This is a quick tutorial on how to get out featured images, which I use extensively on this blog (jasonernst.com). The featured image is what shows on the home page for the site, and on the individual entries. In the event that there is no featured image set for a given post, a default image is displayed instead.

An example of a featured image

For reference, I know this has worked since at least WordPress 3.0, but it may work with some earlier versions as well (I think earliest may be WP 2.9). This tutorial assumes you have some knowledge of how to work with php files, and have a basic idea of how WP templates work.

Step 1: Thumbnail Sizes
You may wish to have some different thumbnail sizes from the usual ones which WordPress generates automatically. You can change this in Settings->Media and adjust the sizes to your liking. This will allow you to control the large, medium and thumbnail sizes.

Since WordPress 2.9, you can actually create your own image sizes and names using the add_image_size function. You can just add this into your functions.php file within your template. For example, my featured post thumbnail size is 240×150 and I want the image to be cropped from the original (rather than stretched weirdly).


This is what I added to my functions.php (note the check for the function, so that we don’t break older WP versions):

if (function_exists('add_theme_support')) {
add_image_size('featured-thumbnail', 240, 150, true);

Step 2: Customize the template
Here we check if there are any thumbnails generated, and if not display the default image. You could also do other things, such as display nothing, or ignore the post altogether if there is no thumbnail image. This is an example of the main thumbnail I use for my featured article on my home page (in my home.php template file). If there is no featured image set for the post, it displays a default image found in the template’s “img” folder. Note: this is done within “the loop”.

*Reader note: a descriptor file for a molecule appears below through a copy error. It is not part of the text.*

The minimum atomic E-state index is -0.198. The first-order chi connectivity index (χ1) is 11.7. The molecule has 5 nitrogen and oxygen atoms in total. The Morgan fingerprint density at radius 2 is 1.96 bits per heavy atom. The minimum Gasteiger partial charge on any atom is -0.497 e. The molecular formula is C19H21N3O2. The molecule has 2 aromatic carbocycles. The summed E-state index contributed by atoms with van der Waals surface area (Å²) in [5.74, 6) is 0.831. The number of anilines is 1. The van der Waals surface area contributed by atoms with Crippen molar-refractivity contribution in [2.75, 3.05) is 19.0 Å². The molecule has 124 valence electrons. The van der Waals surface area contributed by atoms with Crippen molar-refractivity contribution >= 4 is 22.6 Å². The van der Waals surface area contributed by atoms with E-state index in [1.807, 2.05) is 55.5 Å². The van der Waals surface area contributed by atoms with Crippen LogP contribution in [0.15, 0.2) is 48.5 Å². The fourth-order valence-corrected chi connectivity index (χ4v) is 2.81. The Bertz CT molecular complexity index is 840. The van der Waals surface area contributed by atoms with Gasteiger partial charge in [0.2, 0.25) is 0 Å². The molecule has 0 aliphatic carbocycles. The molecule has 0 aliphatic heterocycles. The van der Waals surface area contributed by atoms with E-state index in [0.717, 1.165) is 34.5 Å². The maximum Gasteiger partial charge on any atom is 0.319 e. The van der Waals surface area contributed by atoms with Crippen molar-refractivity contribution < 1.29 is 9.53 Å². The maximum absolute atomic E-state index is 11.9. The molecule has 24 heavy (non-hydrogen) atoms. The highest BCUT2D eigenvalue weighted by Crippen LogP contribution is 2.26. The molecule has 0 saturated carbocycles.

$postthumbnail = get_the_post_thumbnail($post->ID, 'single-post-thumbnail');
if(!isset($postthumbnail) || $postthumbnail == "")
$postthumbnail = ''. get_the_title() .'';

Step 3: Add the thumbnail images to the posts

Click the featured image link to set an image as the featured image

This is the easy part, all you have to do is upload some images to the library. After the image you want is in the library you can select is using the “show” link and then use the link to select “set as featured image”. You should now see it show up in your template.

One last note, a useful plugin…especially when you are still working out the sizes of your images is the WordPress Regenerate Thumbnails plugin. It will regenerate all of the images to the new size you have specified.

Update: I have now added another related tutorial on how you can use featured images to display a block of recent articles alongside the image for each article.